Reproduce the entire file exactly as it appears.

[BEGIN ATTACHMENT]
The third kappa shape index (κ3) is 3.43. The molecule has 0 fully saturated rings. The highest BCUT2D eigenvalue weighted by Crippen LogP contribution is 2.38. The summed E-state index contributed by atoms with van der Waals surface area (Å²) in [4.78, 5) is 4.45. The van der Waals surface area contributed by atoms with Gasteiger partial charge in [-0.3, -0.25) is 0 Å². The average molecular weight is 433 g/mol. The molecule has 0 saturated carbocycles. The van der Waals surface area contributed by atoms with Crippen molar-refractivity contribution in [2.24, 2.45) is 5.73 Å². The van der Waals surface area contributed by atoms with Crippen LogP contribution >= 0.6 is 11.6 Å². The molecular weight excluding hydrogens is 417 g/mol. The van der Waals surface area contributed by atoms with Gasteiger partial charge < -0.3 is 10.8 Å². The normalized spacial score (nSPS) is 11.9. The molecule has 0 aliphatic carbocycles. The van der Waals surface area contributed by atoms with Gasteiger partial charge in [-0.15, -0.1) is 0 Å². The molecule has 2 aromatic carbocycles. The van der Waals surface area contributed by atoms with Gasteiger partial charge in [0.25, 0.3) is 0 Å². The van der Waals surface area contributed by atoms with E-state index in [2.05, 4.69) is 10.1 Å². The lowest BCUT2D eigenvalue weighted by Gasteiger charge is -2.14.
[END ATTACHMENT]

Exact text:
The third kappa shape index (κ3) is 3.43. The molecule has 0 fully saturated rings. The highest BCUT2D eigenvalue weighted by Crippen LogP contribution is 2.38. The summed E-state index contributed by atoms with van der Waals surface area (Å²) in [4.78, 5) is 4.45. The van der Waals surface area contributed by atoms with Gasteiger partial charge in [-0.3, -0.25) is 0 Å². The average molecular weight is 433 g/mol. The molecule has 0 saturated carbocycles. The van der Waals surface area contributed by atoms with Crippen molar-refractivity contribution in [2.24, 2.45) is 5.73 Å². The van der Waals surface area contributed by atoms with Crippen LogP contribution >= 0.6 is 11.6 Å². The molecular weight excluding hydrogens is 417 g/mol. The van der Waals surface area contributed by atoms with Gasteiger partial charge < -0.3 is 10.8 Å². The normalized spacial score (nSPS) is 11.9. The molecule has 0 aliphatic carbocycles. The van der Waals surface area contributed by atoms with Gasteiger partial charge in [-0.15, -0.1) is 0 Å². The molecule has 2 aromatic carbocycles. The van der Waals surface area contributed by atoms with Gasteiger partial charge in [0.25, 0.3) is 0 Å². The van der Waals surface area contributed by atoms with E-state index in [2.05, 4.69) is 10.1 Å². The lowest BCUT2D eigenvalue weighted by Gasteiger charge is -2.14.